An invitation to the cardinal archbishop to celebrate a community Mass for gay and lesbian Catholics has sparked discord, if not division, among some local LGBT faithful and beyond. At the same time, others view the invitation as a good thing, an opportunity for hospitality and dialogue.
The occasion of the liturgy is June 16 when the Chicago Archdiocesan Lesbian and Gay Outreach ministry (AGLO) marks its 25th anniversary and Francis Cardinal George presides at the weekly 7 p.m. Mass, held in Our Lady of Mt. Carmel on Belmont Avenue, located in Boystown, the heart of the city's gay enclave.
News of disagreement sounded several weeks ago in a Rainbow Sash Movement Web posting. There, the organization's executive director, Joe Murray, scolded AGLO's executive committee for "a reckless, divisive course of action" in inviting George and by "ignoring the reality of the cardinal's long, antagonistic, and biased relationship with the Chicago LGBT community over the years."
Murray was referring the cardinal's highly visible and vocal advocacy against same-sex marriage and full LGBT equality under civil law. In an effort to derail a same-sex marriage bill in the state legislature, George recently formed an alliance with African American clergy to denounce the measure.
Murray also objected to the cardinal's promotion of "the ridiculous idea that AGLO support celibacy for its membership."
In fact, when George spoke to a gathering of AGLO members at Mass in February 2004, he stated "AGLO was begun as a way to assure gays and lesbians the spiritual gifts, the means of grace to live chastely in the Church, in conformity with Christian morality. That remains AGLO's purpose," according to a transcript of his remarks.
If George continues his anti-gay rhetoric and celebrates the Mass on June 16, said Murray, "He will be met with open opposition."
More recently, in a letter to the editor of this publication, Murray stepped up his criticism of AGLO and Cardinal George.
"The Rainbow Sash Movement opposes the cardinal's visit because over the years he has personally opposed every bit of LGBT legislation that seeks to promote the human dignity of this community. He has told lies about our love for one another and has used the pulpit in his cathedral to mount a war against gay marriage and gay adoption; in other words, he has promoted bigotry against us. As if that is not bad enough he has been silent in the face of bigotry directed against us that promotes violence," wrote Murray.
"The only metaphor that comes to mind is that of inviting Hitler to a remembrance service for holocaust victims," Murray added.
For its part, the Gay Liberation Network said it would coordinate a protest outside the church. "Our argument is with the hierarchy of the church, the bishops, and Vatican leaders who have been vocal and sometimes hateful in their opposition to our equality in civil society," spokesperson Bob Schwartz said in e-mail correspondence.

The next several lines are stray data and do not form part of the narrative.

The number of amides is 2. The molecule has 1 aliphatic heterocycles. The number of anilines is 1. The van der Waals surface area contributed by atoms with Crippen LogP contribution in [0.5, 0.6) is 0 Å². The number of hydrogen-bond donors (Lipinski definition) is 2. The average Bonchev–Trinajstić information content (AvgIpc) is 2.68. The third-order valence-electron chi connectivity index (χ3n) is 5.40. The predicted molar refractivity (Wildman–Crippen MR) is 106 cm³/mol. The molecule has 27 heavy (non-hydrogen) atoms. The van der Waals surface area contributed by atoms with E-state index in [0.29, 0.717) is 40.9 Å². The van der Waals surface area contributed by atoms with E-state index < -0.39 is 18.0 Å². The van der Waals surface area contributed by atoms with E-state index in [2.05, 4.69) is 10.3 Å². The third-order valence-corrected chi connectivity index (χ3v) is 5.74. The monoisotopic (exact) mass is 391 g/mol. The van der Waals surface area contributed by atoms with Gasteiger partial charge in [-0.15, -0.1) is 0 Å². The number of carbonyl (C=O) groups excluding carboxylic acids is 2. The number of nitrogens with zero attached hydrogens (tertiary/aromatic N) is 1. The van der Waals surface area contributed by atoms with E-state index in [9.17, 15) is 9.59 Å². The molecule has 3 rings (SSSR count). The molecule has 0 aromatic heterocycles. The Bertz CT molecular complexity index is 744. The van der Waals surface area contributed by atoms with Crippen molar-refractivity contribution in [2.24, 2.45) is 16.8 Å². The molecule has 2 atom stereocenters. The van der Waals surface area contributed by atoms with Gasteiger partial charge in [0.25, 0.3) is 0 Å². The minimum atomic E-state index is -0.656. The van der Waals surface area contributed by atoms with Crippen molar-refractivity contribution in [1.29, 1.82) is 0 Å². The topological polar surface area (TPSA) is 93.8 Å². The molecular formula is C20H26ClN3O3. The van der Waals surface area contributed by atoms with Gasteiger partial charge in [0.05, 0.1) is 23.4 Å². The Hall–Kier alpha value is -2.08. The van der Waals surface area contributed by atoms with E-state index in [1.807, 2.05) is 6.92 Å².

The Gay Liberation Network, he said, was most irked with George's likening some gay activists in their opposition to the Catholic Church to the Ku Klux Klan.
"You don't want the gay liberation movement to morph into something like the Ku Klux Klan, demonstrating in the streets against Catholicism," George told Fox News Chicago in an interview, which aired on Christmas 2011. He subsequently apologized for the comment.
"We think George's remark was likely aimed at our group, said Schwartz.
The history of AGLO's founding dates back to October 1986 when the Vatican issued a letter on the "Pastoral Care of Homosexual Persons," in which then Cardinal Joseph Ratzinger, now Pope Emeritus, used the language of "objective disorder" to describe the "homosexual inclination" and "intrinsic evil" to explain "homosexual acts.
The letter also held out mandatory, life-long celibacy as the only way to sexual morality.
At the time, Dignity/Chicago, like other chapters of the national organization, was celebrating Mass in Catholic churches.
When Dignity could not abide with the call to celibacy, the late Cardinal Joseph Bernardin notified the local chapter that it could no longer celebrate Mass in Catholic space because the archdiocese "does not endorse organizations 'which assume a position of advocacy against Church teaching.'"
Bernardin then established AGLO, which celebrated its first Mass on June 5, 1988.
Attempts to reach members of AGLO's executive committee for comments were unsuccessful. However, during telephone interviews half a dozen AGLO members offered varying points of views, both pro and con, on the cardinal's presence at the anniversary celebration.
Geoff Duffy, who has served two years as choir director, does not support the AGLO executive committee's invitation to the cardinal. "I can't believe they would consider asking him considering all that he has done all year speaking out against our rights and what we stand for," Duffy said. "I can't imagine what credibility he could possibly have that Sunday evening, how he could get up and look that group in the face and have anything to say that would actually matter."
Duffy told the board he would not direct music for the June 16 liturgy. He is stepping down as choir director in early June.
Brenna Cronin, choir member and cantor, is torn. "For me as a music minister, I will have to make a decision. My heart says that I want to be there that day and minister for my community," she said. "At the same time I want to stand on the sidewalk with Joe Murray and hold a candle to show my protest."
Cronin's predicament underscores the tension gay and lesbian Catholics experience in balancing their faith with anti-gay church teaching and harsh rhetoric from the hierarchy and in reconciling their sexual identity with a sexual ethic that requires of them life-long celibacy.
"How I reconcile all of my life and all I am with the church," she explained, "All I know is that I was touched at a very young age and profoundly influenced by the power of the Spirit."